Ship breaking activities across the globe have been a cause for concern for several years due to the negative impacts caused on tidal beaches as well as the high mortality rates associated with the dismantling of large vessels. As a result, the International Maritime Organisation (IMO) developed the Hong Kong International Convention for the Safe and Environmentally Sound Recycling of Ships (more commonly known as the Hong Kong Convention) to improve the health and safety aspects of current ship breaking practices. The Hong Kong Convention, although adopted in 2009 has not yet entered into force. Regulation (EC) No 1257/2013 on ship recycling (known as the Ship Recycling Regulation) aims to reduce the negative impacts linked to the recycling of ships flying the flag of Member States of the Union and was also implemented to facilitate the early ratification of the Hong Kong Convention by European Union Member States and third countries.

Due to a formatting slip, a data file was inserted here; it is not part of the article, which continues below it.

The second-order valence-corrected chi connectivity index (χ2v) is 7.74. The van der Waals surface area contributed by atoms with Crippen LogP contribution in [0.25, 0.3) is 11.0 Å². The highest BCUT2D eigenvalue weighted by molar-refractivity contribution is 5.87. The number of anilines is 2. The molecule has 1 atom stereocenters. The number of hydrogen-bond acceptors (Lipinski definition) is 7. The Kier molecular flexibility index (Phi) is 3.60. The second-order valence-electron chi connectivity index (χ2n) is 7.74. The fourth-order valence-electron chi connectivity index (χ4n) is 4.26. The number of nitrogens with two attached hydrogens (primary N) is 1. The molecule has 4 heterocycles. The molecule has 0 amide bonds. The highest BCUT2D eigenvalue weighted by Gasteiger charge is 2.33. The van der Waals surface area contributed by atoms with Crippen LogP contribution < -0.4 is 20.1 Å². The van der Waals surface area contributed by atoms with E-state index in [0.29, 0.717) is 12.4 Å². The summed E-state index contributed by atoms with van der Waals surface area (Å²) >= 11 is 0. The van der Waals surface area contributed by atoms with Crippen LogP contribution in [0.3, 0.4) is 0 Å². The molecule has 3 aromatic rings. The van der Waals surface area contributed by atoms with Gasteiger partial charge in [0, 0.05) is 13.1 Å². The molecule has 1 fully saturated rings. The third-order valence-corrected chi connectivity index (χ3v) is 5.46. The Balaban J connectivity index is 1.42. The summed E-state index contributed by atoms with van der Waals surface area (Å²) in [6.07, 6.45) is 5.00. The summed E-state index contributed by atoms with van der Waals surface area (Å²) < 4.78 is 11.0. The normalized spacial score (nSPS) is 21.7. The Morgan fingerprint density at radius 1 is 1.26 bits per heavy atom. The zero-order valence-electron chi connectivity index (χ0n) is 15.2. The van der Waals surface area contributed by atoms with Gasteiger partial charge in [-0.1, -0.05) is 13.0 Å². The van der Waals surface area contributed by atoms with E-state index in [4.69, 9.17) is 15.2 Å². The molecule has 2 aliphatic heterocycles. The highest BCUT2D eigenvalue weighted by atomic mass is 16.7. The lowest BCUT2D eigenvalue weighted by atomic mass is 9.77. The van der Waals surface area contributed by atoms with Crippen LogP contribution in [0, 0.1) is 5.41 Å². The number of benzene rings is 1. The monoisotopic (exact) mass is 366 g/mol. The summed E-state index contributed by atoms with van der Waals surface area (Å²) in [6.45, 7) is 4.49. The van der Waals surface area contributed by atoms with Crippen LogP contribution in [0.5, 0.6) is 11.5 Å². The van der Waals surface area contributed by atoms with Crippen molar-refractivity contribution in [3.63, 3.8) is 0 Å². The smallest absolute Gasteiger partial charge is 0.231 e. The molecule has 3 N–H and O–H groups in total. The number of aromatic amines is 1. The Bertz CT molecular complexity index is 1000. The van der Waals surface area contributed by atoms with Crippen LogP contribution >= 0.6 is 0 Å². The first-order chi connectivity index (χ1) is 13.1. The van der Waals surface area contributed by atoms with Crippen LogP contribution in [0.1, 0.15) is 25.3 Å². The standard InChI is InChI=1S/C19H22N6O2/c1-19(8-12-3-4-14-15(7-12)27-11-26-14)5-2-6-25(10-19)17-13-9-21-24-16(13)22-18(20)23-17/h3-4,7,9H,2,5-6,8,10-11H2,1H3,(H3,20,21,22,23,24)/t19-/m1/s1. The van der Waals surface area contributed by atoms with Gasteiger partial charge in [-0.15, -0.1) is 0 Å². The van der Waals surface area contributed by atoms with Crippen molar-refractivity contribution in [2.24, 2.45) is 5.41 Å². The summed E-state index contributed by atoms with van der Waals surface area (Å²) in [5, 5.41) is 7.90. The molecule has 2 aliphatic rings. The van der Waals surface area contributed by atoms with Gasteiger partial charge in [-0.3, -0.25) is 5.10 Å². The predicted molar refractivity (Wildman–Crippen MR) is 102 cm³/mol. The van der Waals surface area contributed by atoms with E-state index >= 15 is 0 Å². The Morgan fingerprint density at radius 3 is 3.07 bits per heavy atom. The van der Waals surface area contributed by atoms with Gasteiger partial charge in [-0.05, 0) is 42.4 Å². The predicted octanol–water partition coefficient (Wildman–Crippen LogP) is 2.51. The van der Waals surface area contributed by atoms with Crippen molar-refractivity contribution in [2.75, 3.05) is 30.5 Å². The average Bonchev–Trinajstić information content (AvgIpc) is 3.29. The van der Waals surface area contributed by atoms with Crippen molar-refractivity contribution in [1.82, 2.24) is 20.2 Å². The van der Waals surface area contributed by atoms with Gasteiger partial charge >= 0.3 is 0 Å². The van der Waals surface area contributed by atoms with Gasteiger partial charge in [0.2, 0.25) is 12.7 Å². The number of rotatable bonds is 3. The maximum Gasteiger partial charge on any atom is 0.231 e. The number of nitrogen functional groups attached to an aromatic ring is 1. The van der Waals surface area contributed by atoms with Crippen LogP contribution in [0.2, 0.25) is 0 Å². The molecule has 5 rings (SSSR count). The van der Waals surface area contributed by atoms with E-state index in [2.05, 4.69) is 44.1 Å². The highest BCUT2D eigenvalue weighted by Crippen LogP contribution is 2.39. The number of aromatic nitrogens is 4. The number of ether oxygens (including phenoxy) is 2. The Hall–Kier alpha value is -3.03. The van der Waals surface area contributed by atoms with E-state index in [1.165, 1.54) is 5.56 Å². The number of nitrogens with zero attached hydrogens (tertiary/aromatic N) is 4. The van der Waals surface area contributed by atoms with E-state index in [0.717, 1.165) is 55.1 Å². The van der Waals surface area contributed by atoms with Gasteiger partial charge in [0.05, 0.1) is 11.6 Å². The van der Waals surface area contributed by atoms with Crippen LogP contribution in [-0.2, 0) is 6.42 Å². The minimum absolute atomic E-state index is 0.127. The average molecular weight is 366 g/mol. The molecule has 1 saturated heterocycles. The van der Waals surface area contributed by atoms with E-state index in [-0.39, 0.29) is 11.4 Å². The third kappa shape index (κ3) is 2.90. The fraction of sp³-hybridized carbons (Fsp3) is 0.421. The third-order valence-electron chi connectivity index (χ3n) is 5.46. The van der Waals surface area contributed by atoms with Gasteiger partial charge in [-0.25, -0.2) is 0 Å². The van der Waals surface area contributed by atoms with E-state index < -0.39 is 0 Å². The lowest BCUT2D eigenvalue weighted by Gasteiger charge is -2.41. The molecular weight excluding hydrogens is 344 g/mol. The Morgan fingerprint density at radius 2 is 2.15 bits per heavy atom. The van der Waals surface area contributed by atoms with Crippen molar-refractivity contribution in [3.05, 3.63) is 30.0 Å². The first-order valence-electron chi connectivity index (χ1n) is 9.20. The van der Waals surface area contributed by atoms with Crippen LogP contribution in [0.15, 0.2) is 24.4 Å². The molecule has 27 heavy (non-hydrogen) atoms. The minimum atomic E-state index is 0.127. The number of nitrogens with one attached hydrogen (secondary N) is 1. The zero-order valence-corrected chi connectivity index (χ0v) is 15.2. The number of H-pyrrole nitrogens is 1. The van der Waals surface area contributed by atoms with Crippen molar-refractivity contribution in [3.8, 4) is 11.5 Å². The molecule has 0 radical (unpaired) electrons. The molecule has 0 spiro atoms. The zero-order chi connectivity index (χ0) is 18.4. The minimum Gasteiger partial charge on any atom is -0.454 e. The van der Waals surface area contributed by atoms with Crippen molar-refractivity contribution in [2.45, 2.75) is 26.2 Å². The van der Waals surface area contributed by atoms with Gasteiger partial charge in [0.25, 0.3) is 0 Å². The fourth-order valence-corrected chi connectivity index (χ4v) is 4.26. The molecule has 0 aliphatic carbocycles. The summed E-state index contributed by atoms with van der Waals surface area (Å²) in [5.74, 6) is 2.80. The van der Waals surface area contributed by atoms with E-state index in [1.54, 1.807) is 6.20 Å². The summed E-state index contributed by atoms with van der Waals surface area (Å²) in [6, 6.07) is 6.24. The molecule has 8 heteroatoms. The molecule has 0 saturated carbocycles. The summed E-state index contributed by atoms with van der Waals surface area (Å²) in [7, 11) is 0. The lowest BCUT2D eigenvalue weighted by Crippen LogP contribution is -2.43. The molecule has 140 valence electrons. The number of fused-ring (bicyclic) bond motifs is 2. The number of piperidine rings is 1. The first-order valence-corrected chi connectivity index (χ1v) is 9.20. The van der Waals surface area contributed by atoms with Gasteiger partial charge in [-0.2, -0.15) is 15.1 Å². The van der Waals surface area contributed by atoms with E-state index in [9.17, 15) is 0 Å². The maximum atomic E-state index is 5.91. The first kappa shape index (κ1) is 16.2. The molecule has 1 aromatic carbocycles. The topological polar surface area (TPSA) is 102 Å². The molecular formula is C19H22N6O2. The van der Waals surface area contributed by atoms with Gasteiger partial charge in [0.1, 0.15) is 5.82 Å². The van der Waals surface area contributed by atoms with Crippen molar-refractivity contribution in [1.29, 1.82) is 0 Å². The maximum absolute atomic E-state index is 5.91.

The Ship Recycling Regulation does not apply to:
(i) Any warships, naval auxiliary, or other ships owned or operated by a state and used, for the time being, only on government non-commercial service;
(ii) Ships of less than 500 gross tonnage (GT);
(iii) Ships operating throughout their life only in waters subject to the sovereignty or jurisdiction of the Member State whose flag the ship is flying.
The Ship Recycling Regulation establish requirements, which ships and ship recycling facilities have to fulfil in order to ensure that the recycling of vessels takes place in an environmentally sound and safe manner. The said Regulation prohibits the use of certain hazardous materials on board ships and requires any EU-flagged ship going for dismantling to have an on-board inventory of hazardous materials (IHM), including information on the quantities of such materials as well as their location, with a view to facilitate recycling of vessels.
Further information on the Ship Recycling Regulation.